Any Advice for New Mothers to be.
How do you take care of a new born baby? This would be my first child so i don’t really know a lot. Do you know of any good websites that i can have a look at? Any advice would be great. Thanks in advance.
Taken from various websites:When baby naps…mommy naps. Dishes, vacuuming, laundry can all be done when baby is awake. For at least the first few months, mommy needs her rest too.Never let the baby sleep in the bed with the parents because you can smother them.Please don’t smoke in the same room with baby because it can cause the baby breathing problems/asthma.Keep a baby journal. Write down each new thing you baby does, and your thoughts about the baby each day. (that is something I wish I had done, its more personal than a baby book)Use a red washcloth for boo-boos. A kid will cry less if they can’t see the blood you’re washing off.http://answers.yahoo.com/question/index?…Rock-a-bye Baby: The best piece of advice I received, was how to get a new baby to go to sleep. It works like a charm. When you put your baby to bed, put a light cloth over his eyes (not the nose) and the cloth will work to eliminate visual stimulation. Most of the time, this is what prevents new babies from falling asleep. Once you baby falls asleep, remove the cloth. Works every time.http://parenting.kaboose.com/age-and-sta…Take breaks from taking care of the baby as and when you can. When you do so, don’t feel guilty, as it is necessary for your mental and physical well being.Have your meals regularly.Make sure you include fresh fruits and green vegetables in your meals.Use pre-prepared foods to reduce time and energy spent on cooking.If friends and family are willing to take over some of your chores, allow them to do so.Your night’s sleep will be disturbed in the initial days. So learn to sleep whenever your baby sleeps.If there is a local support group for new mothers, it would be a good idea to join it or at least attend a few meetings.http://www.qtpiebaby.com/advice.aspEstablish a routine. Your baby needs to be able to count on certain activities occurring around the same time each day. Feeding, naps, fun and affection should be a part of every schedule.Nobody can teach you how to be a parent. You will learn on the job. Trust your instincts. Nobody knows your baby better than you.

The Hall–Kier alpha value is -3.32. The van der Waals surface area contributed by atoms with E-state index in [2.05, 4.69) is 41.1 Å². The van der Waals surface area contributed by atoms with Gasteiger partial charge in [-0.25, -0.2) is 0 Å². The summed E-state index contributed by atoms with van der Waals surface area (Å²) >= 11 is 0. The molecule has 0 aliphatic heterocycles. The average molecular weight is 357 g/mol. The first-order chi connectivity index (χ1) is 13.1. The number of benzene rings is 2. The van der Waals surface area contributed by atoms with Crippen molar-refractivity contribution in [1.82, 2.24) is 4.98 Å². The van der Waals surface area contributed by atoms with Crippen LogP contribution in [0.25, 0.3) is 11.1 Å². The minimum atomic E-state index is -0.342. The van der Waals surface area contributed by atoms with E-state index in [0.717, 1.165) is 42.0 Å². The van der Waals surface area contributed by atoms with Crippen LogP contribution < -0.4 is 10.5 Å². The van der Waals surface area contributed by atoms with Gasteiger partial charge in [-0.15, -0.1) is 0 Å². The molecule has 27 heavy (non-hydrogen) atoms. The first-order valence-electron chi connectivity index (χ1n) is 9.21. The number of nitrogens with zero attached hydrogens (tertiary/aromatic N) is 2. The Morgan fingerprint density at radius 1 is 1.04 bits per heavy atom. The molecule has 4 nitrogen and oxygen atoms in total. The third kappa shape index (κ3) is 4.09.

Am I missing anything for my baby list. Or do need more of anything, if so, how much.
Please just answer my question, nothing else please.Bath (1), Activity Gym (1), Tubside Kneeler (1), Spout Cover (1), Outlet Plugs (12), Toilet Lock (2) (we have two toilets), Bath Thermometer (1), Shampoo Rinse Cup (1), Baby Oil (1) (6.5 oz.), Lotion (27 oz), Shampoo (20 Oz.), Hooded Towels (3), Washcloths…
Lovely that you care enough to make sure your baby will be well looked after. You will need a few more rompers – note that they grow very very quickly so get a few through the sizes (from 000 – 0) and don’t spend a lot on them as they will be quickly soiled – DONT buy white! It just gets ruined too quickly. I wouldn’t put wooden letters above cot, put them somewhere where they won’t possibly fall on her head. You will go through wipes like you won’t believe, you know you have a toddler when you start to use more of them for their face and hands than their bottom! I would suggest using BabyLove nappies, or if you are enviro conscious – use ImseVimse reusable nappies which are excellent. Also, by the time they are 9m + you will start to find nappy changing really gets tough so consider getting some nappy pants – easier to put on when she is older (wait though, you will need to get her size right). Apart from that, a stroller is great for i year +. Best of luck.
How to deal with passive aggressive boss.
I work at a childcare center with toddlers, and they could be a handful. Today the kids were playing outside and it was time to wrap things up.The other teacher and I were gathering the children. I called out to one of the kids and he wouldn’t budge. So I kind of yelled his name louder. I also mentioned that…